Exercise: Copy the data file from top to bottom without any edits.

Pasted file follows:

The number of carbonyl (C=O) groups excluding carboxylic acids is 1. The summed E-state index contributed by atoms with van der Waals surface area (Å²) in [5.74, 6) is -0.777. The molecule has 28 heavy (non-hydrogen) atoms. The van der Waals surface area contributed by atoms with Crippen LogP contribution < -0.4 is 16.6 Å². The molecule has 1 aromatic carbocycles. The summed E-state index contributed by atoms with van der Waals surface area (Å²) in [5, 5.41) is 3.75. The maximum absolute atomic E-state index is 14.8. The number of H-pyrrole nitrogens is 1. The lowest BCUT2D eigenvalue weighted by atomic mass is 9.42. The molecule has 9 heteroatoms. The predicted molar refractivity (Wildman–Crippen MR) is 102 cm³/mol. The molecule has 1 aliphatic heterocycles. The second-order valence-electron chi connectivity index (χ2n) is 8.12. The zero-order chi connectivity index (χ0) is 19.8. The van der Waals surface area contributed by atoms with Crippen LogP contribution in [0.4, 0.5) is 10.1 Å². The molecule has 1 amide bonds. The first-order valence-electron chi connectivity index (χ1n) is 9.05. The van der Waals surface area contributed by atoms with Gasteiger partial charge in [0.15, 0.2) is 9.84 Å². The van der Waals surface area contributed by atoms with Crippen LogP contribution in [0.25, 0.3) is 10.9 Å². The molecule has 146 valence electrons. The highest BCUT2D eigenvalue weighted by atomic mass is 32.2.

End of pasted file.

The number of carbonyl (C=O) groups excluding carboxylic acids is 1. The summed E-state index contributed by atoms with van der Waals surface area (Å²) in [5.74, 6) is -0.777. The molecule has 28 heavy (non-hydrogen) atoms. The van der Waals surface area contributed by atoms with Crippen LogP contribution < -0.4 is 16.6 Å². The molecule has 1 aromatic carbocycles. The summed E-state index contributed by atoms with van der Waals surface area (Å²) in [5, 5.41) is 3.75. The maximum absolute atomic E-state index is 14.8. The number of H-pyrrole nitrogens is 1. The lowest BCUT2D eigenvalue weighted by atomic mass is 9.42. The molecule has 9 heteroatoms. The predicted molar refractivity (Wildman–Crippen MR) is 102 cm³/mol. The molecule has 1 aliphatic heterocycles. The second-order valence-electron chi connectivity index (χ2n) is 8.12. The zero-order chi connectivity index (χ0) is 19.8. The van der Waals surface area contributed by atoms with Crippen LogP contribution in [0.4, 0.5) is 10.1 Å². The molecule has 1 amide bonds. The first-order valence-electron chi connectivity index (χ1n) is 9.05. The van der Waals surface area contributed by atoms with Gasteiger partial charge in [0.15, 0.2) is 9.84 Å². The van der Waals surface area contributed by atoms with Crippen LogP contribution in [0.25, 0.3) is 10.9 Å². The molecule has 146 valence electrons. The highest BCUT2D eigenvalue weighted by atomic mass is 32.2.